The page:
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Crypto and blockchain are changing fast, but miners are still the backbone of the whole system. And ever since the difficulty of generating a block began increasing fast, mining pools became even more vital.
What are the mining pools?
Essentially mining pools are syndicates of miners who share their resources to generate blocks of a blockchain faster. Usually, they also agree to share rewards for their work in proportion to their contributions, as well as necessary fees.
Mining pools help the new miners to learn the ropes without serious risks. They also provide a steady income for the participants and the computing power for the whole crypto market.
How do they create profits?
In short, pools are like command centers for miners. They serve as coordinators for the participants, distributing both work and rewards, keeping tabs on individual contributions, etc.
The process of mining is like solving a puzzle in order to verify and add new transactions to the public blockchain ledger. The search for the solution demands a lot of computational power and organization. This is why it is easier to work in a team than by yourself.
The efforts of miners produce accepted shares and rejected shares. The former represent the work that is actually contributing to the common goal. The latter represent useless work that didn’t result in any advancements.
Participants share rewards based on their accepted shares. This way their profits tend to be more or less equal, but not exactly the same. There are also different types of reward distribution:
- Pay-per share (PPS): provides instant payouts that are based only on the number of accepted shares of a participant.
- Proportional (PROP): When a round ends, participants get a reward proportional to the number of their member’s shares.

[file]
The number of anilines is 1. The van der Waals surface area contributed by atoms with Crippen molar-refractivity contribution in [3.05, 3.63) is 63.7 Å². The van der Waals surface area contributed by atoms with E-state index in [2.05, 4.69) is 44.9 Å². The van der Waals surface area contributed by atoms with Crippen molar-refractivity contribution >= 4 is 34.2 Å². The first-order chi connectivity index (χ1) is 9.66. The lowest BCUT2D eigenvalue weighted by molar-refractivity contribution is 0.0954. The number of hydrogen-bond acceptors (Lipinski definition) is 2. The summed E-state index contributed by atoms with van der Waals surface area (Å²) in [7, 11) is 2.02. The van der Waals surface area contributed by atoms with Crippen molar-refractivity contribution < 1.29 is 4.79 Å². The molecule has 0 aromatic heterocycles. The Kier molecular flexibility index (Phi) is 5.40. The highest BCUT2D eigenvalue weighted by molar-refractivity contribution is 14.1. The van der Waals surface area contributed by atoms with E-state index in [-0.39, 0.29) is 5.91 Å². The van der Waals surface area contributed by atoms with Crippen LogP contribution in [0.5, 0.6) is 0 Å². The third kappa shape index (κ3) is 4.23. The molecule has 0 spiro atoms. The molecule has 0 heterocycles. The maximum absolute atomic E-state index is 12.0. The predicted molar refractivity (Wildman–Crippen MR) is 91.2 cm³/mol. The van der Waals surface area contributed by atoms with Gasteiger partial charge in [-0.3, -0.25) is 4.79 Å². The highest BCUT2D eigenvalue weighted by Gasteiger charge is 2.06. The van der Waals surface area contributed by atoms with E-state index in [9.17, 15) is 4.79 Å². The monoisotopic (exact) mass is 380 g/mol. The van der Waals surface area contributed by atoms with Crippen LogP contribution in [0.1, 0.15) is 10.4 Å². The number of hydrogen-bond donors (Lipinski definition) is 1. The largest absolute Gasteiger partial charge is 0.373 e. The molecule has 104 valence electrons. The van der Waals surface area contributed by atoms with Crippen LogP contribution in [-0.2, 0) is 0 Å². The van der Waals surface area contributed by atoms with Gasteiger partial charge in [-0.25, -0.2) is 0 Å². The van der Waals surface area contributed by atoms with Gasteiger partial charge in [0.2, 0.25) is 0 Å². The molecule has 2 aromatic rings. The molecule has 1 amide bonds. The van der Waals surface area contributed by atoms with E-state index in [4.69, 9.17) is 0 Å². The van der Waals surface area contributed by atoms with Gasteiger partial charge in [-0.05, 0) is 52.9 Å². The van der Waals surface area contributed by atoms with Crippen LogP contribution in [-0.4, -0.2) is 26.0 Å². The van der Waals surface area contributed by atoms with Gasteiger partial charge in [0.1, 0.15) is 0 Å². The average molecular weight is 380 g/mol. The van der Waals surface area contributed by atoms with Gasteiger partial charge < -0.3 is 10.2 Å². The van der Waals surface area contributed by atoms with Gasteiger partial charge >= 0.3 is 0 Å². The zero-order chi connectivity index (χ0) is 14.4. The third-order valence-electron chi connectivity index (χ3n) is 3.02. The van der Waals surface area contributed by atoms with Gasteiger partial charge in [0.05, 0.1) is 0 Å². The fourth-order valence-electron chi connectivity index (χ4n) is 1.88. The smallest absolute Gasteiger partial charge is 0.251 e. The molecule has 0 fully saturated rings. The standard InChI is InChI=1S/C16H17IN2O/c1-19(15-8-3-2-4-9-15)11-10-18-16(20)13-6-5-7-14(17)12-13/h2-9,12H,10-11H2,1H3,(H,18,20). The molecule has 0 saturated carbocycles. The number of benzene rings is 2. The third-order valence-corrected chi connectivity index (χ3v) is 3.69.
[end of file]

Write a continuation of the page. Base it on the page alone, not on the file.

- Shared Maximum Pay Per Share (SMPPS): mostly the same as PPS but the payouts are limited to the maximum that the pool has earned.
- Equalized Shared Maximum Pay Per Share (ESMPPS): mostly the same as SMPPS, but the payments are distributed equally.
Where do the most powerful mining pools operate?
Over 80% of these enterprises are based in China. Some are local and only have websites and support in Chinese, others go global. Other countries with large shares in mining are:
- Czech Republic - 10%
- Iceland - 2%
- Japan -2%
- Georgia - 2%
- Russia - 1%
Here are the Top 10 most popular pools, according to Revain reviewers:
1. Slush Pool
Launched back in 2010, the first mining pool in the world still stands strong. It is not the largest in the world, but hundreds of thousands have already used it to mine Bitcoin. Revain users praise its user-friendly interface and score-based rewards distribution. However, there are currently only two currencies available - Bitcoin and Zcash. And the fees might be relatively high.
The project is known for the flexibility it grants to the users. The agents evaluate the hardware of the miner, determine which currency they should mine in a given time, and automatically switch to another currency when conditions change. Revain reviewers also complement the profitability of the platform pool and fast payments. At the same time, they noted that the growth of the trading volume is slow at the moment.